Example – glycerol from biodiesel

Generic product activity or name

Glycerin, glycerine.

Context and background
Recent years have seen a marked increase in biodiesel production. The global biodiesel market is estimated to exceed 30 billion liters by 2015 (and 40 billion liters by 2023)(OECD 2011). This biodiesel production generates on average 10% (w/w) glycerol as the main by-product (Fan et al. 2010). Earlier, glycerol was produced mainly using synthetic processes but now the biodiesel route is dominating. The process is a base-catalysed trans-esterification that reacts lipids with alcohol to produce biodiesel and the by-product glycerol.

This dependent co-product is not fully utilised, which implies that some of it has to go to waste treatment since there is no other demand for it – it is a “near-waste”.

Presentation of example
The crude glycerol has a low price and it has been speculated (Yang et al. 2012) that in the future an increased focus on value-added uses for crude glycerol may increase the biodiesel production by covering some of the productions costs by an increasing income from glycerol. Purified glycerol is a high-value chemical with many uses and thus the crude glycerol by-product may present opportunities for new applications (Fan et al. 2010).

But in the current situation, production of crude glycerol far exceeds the market requirements, so that part of it has to go to some kind of storage or waste treatment. This implies that the waste treatment is the marginal use. Due to its high heating value, the marginal treatment of glycerol is typically incineration with heat recovery. Thus, an additional amount of glycerol produced will lead to an increase in glycerol incineration by the same amount. An increased amount of glycerol used for industrial uses will likewise reduce the incineration by a similar the amount.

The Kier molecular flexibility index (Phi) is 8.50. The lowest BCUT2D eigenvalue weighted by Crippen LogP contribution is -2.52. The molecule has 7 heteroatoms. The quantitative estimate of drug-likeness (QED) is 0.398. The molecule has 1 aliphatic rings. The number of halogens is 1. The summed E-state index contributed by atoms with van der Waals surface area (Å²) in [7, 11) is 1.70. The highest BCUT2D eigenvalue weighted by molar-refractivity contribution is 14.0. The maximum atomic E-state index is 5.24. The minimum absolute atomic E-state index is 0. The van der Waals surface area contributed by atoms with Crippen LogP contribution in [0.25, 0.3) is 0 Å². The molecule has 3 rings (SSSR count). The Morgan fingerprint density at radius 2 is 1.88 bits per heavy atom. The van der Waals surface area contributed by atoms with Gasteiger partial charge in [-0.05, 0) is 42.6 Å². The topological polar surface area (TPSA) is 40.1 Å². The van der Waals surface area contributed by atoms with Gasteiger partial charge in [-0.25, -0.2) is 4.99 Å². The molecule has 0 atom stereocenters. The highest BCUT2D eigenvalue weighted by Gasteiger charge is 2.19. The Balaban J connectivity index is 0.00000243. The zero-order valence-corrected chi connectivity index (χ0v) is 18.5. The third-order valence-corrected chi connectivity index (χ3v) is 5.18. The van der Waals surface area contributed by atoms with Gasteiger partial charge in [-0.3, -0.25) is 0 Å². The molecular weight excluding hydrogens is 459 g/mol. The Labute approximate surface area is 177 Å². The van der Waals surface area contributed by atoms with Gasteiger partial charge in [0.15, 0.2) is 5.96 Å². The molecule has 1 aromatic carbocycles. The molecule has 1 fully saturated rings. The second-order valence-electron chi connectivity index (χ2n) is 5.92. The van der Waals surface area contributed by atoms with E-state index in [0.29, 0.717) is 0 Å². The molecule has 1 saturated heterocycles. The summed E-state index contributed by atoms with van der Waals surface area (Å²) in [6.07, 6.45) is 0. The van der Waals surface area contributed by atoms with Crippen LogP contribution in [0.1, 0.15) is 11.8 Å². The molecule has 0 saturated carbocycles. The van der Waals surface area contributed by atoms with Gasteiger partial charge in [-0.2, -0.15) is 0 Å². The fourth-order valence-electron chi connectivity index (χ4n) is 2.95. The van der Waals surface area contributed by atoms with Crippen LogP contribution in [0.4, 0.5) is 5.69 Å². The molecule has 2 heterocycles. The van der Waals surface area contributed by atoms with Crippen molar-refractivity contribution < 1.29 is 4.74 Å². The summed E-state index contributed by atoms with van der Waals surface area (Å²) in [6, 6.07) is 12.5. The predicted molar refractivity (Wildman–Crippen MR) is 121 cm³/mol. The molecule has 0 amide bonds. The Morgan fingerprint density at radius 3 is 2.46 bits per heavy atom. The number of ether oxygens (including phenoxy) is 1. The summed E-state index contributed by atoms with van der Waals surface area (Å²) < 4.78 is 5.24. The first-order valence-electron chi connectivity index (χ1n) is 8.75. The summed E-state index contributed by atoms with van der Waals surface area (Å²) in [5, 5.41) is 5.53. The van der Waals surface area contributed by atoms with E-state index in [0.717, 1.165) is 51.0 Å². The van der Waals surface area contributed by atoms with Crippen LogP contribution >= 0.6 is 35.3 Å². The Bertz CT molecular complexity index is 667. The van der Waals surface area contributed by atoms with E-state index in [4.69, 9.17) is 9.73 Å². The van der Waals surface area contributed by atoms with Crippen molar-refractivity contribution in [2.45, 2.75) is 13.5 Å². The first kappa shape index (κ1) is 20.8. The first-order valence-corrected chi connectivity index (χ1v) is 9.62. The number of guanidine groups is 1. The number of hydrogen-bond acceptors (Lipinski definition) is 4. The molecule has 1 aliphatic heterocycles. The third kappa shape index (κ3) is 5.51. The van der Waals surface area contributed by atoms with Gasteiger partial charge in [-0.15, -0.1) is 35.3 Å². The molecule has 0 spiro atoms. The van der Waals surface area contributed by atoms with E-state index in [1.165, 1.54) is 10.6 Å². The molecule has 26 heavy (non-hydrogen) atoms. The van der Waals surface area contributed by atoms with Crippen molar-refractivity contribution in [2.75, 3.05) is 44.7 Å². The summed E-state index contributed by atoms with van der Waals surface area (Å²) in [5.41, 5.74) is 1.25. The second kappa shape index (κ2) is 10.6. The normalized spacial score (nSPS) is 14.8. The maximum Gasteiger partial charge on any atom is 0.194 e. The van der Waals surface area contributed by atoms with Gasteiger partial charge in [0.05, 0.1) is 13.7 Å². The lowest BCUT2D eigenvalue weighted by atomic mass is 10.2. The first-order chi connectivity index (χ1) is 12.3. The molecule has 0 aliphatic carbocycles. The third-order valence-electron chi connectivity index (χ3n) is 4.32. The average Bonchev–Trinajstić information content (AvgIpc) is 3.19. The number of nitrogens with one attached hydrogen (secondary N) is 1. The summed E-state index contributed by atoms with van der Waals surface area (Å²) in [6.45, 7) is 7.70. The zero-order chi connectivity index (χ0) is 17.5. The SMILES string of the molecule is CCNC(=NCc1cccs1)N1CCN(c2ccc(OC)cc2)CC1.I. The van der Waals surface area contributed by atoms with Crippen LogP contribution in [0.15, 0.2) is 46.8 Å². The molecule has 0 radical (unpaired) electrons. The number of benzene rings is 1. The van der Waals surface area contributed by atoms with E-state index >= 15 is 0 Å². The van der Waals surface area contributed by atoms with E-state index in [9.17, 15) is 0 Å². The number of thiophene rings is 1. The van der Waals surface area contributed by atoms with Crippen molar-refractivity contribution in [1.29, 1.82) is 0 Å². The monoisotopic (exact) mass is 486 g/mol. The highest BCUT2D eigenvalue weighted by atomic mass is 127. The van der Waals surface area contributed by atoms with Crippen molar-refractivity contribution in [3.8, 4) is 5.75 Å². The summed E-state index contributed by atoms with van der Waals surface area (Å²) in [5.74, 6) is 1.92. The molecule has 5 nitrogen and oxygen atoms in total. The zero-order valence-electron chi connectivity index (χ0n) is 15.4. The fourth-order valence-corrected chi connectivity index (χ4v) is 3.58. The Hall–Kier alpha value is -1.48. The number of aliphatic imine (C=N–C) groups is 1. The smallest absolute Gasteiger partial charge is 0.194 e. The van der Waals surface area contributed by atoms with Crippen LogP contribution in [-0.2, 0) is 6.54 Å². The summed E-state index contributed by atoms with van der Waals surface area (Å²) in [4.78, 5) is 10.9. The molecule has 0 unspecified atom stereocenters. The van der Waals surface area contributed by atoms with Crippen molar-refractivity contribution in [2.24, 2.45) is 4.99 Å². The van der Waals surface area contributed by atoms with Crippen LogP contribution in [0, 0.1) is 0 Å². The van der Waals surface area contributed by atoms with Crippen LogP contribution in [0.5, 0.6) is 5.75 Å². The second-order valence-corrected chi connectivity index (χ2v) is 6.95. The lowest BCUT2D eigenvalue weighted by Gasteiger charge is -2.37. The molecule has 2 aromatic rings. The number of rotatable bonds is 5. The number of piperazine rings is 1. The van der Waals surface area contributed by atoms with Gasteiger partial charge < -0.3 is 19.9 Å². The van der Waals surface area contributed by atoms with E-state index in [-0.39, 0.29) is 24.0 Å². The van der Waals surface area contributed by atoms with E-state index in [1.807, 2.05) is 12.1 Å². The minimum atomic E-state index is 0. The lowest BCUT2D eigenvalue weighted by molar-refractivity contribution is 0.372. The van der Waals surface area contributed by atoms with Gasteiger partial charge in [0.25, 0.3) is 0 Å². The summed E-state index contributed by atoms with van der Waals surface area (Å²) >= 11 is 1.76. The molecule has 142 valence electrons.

For glycerol as for many other “near waste” by-products, it can be observed that after a while a new market will probably develop that makes better use of the ”near-waste”, shifting the marginal use from being a waste treatment to another production.

Information sources used
The analyses from OECD are a good starting point for agricultural products such as biodiesel. For information on glycerol Ullmann’s Encyclopedia of Industrial Chemistry is a good starting point.

Fan X, Burton R, Zhou Y (2010). Glycerol (Byproduct of Biodiesel Production) as a Source for Fuels and Chemicals – Mini Review. The Open Fuels & Energy Science Journal 3:17-22. http://benthamopen.com/toefj/articles/V003/17TOEFJ.pdf (accessed January 14, 2015).

OECD (2011). FAO agricultural Outlook 2011-2022. http://www.oecd.org/site/oecd-faoagriculturaloutlook/48178823.pdf (accessed January 14, 2015).

Yang A, Hanna M A, Sun R (2012). Value-added uses for crude glycerol–a by-product of biodiesel production. Biotechnology for Biofuels 5(13) (http://www.biotechnologyforbiofuels.com/content/5/1/13 (accessed January 14, 2015).

Author of this example
Bo Weidema


How to reference this
Weidema B P (2014), Example –glycerol from biodiesel. Version: 2015-01-15 www.consequential-lca.org